Maria Chiara Argirò - The Fall Dance
- 01 – When the sea – 1
- 01 – When the sea – 2
- 02 – Dream R Intro
- 03 – Dream R
- 04 – Every now and then
- 05 – Song for the silver family
- 06 – Freely
- 07 – Stanhope gardens
- 08 – The man who sees the world
- 09 – The fall dance
- 10 – Zen song – 1
- 10 – Zen song – 2
- 10 – Zen song – 3
MARIA CHIARA ARGIRÒ – THE FALL DANCE
Italian-born pianist and composer Maria Chiara Argirò is the author of some truly visionary contemporary jazz music, and her new album, The Fall Dance, takes the listener on a journey through her musical world. Maria frequently encounters nocturnal musical dreams, which form a substantial part of her inspiration. The songs on this disc draw us in to her musical world, allowing us to explore her night-time visions, as well as the dream-like interpretations of her real-life experiences.
Each score has a story behind it, with musical boundaries being stretched through Maria’s collaboration with some outstanding musicians, including the Maria Chiara Argirò Group as heard on this disc – a London-based sextet which brings together fresh young talent from the international music scene with an original repertoire of new compositions, characterised by their unique lyrical and rhythmic identity.
Working and touring with these musicians further inspired the compositions heard on this disc, which came to fruition in between tours. Collaborating with so many different types of artist acted as a driving force that compelled Maria to explore her own vision of music on this album. Blending classical music and folk traditions with her own approach to harmony and melody, the compositions call strongly upon the sounds and aesthetics of contemporary jazz.
Performing with UK-based artists such as Coco Mbassi (BBC Radio 3 World Music Awards Nomination) and Barns Courtney (BBC Music Introducing), Maria has recorded at Abbey Road and BBC Studios Maida Vale, and has also toured alongside These New Puritans at festivals in Asia, the USA, Mexico, Europe, and at the Hollywood Bowl supporting Björk in Los Angeles, as well as at the Barbican in London.
Being involved in these avant-garde and contemporary performances has pushed Maria’s musical curiosity and passion further, colouring her jazz with a twist of all that influences her. Maria delves deeper into the exploration of different genres and electronic sounds on this disc, creating a soundworld all her own.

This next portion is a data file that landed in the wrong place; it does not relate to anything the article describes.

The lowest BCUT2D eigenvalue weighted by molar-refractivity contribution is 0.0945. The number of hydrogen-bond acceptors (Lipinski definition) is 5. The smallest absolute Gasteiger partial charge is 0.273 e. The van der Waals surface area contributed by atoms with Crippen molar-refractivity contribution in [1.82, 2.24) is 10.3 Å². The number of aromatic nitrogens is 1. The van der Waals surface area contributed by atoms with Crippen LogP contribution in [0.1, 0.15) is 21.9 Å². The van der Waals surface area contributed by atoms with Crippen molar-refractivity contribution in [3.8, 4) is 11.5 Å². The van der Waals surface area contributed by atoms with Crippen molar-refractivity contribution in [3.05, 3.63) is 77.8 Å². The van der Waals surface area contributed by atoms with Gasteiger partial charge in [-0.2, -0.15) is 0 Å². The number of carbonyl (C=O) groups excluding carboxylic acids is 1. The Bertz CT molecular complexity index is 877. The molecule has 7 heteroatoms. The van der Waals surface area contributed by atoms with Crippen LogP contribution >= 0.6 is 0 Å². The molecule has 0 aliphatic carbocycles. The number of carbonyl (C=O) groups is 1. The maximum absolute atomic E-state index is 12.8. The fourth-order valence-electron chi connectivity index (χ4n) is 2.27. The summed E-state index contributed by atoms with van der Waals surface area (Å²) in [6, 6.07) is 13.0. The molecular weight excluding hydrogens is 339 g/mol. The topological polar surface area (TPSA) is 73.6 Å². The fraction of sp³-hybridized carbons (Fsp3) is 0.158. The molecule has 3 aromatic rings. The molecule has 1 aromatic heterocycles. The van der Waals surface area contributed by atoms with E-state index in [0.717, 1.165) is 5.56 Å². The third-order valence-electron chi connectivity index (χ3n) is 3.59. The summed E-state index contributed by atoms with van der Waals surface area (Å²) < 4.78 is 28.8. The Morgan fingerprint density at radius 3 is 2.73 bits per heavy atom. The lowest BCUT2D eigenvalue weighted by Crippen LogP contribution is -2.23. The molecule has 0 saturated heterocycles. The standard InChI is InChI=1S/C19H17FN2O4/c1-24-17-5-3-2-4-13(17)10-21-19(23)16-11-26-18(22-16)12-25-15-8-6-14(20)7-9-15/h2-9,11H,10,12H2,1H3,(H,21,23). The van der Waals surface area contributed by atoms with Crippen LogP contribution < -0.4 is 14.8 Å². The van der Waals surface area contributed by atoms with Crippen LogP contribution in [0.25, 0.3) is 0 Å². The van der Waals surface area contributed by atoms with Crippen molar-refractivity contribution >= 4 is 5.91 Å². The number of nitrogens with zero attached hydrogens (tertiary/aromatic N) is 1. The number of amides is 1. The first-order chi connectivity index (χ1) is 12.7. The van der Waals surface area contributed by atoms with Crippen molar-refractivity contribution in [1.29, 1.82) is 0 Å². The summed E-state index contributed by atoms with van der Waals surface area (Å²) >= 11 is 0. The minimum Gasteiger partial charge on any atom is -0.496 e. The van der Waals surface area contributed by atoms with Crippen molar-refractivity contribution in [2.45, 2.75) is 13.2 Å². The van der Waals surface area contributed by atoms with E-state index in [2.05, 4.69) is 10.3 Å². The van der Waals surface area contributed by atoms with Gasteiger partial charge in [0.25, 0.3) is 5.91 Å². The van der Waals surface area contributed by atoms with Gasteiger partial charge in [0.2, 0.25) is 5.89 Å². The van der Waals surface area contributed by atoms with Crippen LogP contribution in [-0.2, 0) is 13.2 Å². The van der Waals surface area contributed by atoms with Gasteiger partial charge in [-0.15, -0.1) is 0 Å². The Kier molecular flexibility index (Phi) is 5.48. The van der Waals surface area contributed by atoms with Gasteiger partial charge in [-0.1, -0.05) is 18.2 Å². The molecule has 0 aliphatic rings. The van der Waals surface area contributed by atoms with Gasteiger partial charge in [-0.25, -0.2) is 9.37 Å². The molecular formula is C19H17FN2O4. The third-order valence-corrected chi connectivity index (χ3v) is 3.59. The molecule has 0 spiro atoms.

Booklet in English, German and Italian.
“The unexpected, emotional swirl of pianist and composer Maria Chiara Argirò’s debut release The Fall Dance has me in raptures as its engaging, visceral expressions of explosive excitement and sweet serenity unfold… Brimming with imagination… The Fall Dance is certainly an album with staying power.”
London Jazz News - Adrian Gallant / 21 January 2017
“The unexpected, emotional swirl of pianist and composer Maria Chiara Argirò's debut release The Fall Dance has me in raptures as its engaging, visceral expressions of explosive excitement and sweet serenity unfold.
Born in Rome and now residing in London, Argirò's original sextet music is sensitively crafted, yet frequently erupts with intense fervour – and she has a fascinating weave of timbres to work with, her often percussive piano style combining with Sam Rapley (tenor sax, clarinet, bass clarinet), Tal Janes (guitar), Andrea Di Biase (double bass) and Gaspar Sena (drums), along with the extraordinary, unfettered vocalisations of Leïla Martial. This is contemporary jazz with a purpose and an edge which, though abundant in intelligent improvisation, almost defies categorisation (its elemental, surging rock would be entirely at home on radio's alternative music strands).
Maria describes her varietal creativity which, in terms of writing, often arrives in the night: "I have to make sure I have a recording device at my side, otherwise I'd never get any sleep. Sometimes I wake up in the morning, and… I have complete clarity in mind as to how I want the score to sound. It has become a daily habit to break down into little pieces the scores in my subconscious and to arrange them on paper, like a jigsaw puzzle of my melodic dreams." These 'little pieces', however, are the basis of an entirely joined-up, detailed delivery full of unpredictable compositional turns and sublime instrumental interfusion.
A wispy, misterioso intro to Dream R suggests a glimpse of Argirò's nocturnal light-bulb moments before crashing into a near-eight-minute hallucinatory episode where Leïla Martial's elongated vocal lines hover in and out of pitch frequency with Sam Rapley's clarinet; and whilst there's a waltzing folkiness, Gaspar Sena's thrashing energy also encourages screeching tenor improv and bawling vocals (Martial's palette is incredibly broad). When the Sea balances piano jazz repose with impressive, restless spontaneity, such as Martial's instinctive response to Rapley's clarinet siren calls; Tal Janes' guitar informs mischievously shuffling, bass-swung Every Now and Then (Martial's syncopated, panting, cartoon voice strangely compelling); and miniature Song for the Silver Family's soothing, awakening simplicity segues into the atmospheric, sustained grandeur of Freely, with Rapley's rich tenor gliding over affecting chordal changes.